In your mouth teeth help maintain bone levels of your gums, and at the same time the bones of the gums support your teeth. This relationship ensures that both the teeth and the gums remain strong. In individuals that have missing teeth this interdependency is lost, and the gums constantly change, and undergo tissue reduction (referred to as atrophy). This is what causes dentures to become loose. After several years gums may completely change and dentures may not be able to fit well at all. This problem is not only annoying, but a poorly fitting denture also can result in short- and long-term issues.
The first concerns that may arise from loose dentures are speech problems and difficulty eating. These may be the initial hurdles for those getting accustomed to dentures, but if it becomes increasingly harder to eat and articulate words with basic noises (such as the sound the letter S makes), your denture may be getting looser. Another early warning sign is discomfort. If dentures begin to rub, rock, and feel unbalanced they are placing increased pressure and irritation on gum tissues.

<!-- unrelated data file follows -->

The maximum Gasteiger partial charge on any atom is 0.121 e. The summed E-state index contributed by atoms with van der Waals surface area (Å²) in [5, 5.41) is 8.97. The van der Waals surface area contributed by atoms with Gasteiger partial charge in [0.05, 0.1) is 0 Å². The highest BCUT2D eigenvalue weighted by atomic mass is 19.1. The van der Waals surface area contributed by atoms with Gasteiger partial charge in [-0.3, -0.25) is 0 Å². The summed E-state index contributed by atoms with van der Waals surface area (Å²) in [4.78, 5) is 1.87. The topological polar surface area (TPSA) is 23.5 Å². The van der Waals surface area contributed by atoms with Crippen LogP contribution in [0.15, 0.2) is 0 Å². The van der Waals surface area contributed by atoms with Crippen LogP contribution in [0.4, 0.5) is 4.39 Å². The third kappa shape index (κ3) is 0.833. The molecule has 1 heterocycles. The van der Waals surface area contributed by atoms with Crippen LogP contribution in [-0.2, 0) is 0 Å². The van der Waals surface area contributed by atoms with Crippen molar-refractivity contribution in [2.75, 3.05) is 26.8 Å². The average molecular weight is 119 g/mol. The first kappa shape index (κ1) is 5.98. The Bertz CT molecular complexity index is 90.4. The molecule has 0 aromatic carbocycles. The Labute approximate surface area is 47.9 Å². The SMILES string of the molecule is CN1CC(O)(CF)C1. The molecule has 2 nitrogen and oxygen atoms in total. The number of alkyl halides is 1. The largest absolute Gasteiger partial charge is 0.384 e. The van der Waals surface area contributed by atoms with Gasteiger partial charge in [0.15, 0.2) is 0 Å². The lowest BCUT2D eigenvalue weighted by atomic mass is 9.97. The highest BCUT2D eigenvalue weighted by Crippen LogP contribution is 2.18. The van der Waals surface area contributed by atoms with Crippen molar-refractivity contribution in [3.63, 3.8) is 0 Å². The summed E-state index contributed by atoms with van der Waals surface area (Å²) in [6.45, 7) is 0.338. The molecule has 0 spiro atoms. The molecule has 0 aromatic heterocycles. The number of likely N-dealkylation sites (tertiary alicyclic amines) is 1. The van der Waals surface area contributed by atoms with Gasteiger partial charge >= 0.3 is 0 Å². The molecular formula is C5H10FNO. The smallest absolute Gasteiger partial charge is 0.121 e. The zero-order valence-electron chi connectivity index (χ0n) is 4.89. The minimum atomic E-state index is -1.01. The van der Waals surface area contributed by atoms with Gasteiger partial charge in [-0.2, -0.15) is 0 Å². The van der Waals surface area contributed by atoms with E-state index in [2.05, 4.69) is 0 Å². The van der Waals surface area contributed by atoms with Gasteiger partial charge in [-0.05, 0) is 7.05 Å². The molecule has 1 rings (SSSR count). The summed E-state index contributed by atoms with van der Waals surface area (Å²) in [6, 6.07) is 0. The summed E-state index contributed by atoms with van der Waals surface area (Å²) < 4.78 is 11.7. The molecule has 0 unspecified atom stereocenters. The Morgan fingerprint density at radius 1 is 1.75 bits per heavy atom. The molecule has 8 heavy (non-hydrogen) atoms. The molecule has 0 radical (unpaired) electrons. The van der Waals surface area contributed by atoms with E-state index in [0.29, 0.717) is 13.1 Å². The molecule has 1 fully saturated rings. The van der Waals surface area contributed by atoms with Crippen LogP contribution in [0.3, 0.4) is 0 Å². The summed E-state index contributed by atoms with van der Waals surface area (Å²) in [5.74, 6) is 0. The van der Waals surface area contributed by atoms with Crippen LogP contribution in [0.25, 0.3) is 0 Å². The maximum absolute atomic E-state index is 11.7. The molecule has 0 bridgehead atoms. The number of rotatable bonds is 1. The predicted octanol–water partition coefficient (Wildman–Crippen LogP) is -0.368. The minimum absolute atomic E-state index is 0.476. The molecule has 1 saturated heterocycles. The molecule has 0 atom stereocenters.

Over a long period of time poorly fitting dentures can cause advanced issues. Using more dental adhesive accelerates the remodeling of bone and makes dentures fit even more uncomfortably. Eventually irritation and pressure will cause the gum tissues to become inflamed. Painful sores and blisters will develop. Additionally, there is an increased risk of bacterial and fungal infections.
You don’t have to settle with an uncomfortable, painful denture. Dental implants are also a good option if your dentures don’t fit well. Sometimes as little as four dental implants can be used to stabilize and strengthen the retention of dentures in your mouth. Dental implants also help prevent the loss of bone. Dentures can be relined for a better fit if they are only slightly loose, but a new denture may be recommended if the case is more severe. For more information regarding dentures or implants, please contact Dr. Richard M. Richman, D.D.S. and Smiles Unlimited Dentistry, P.C. today.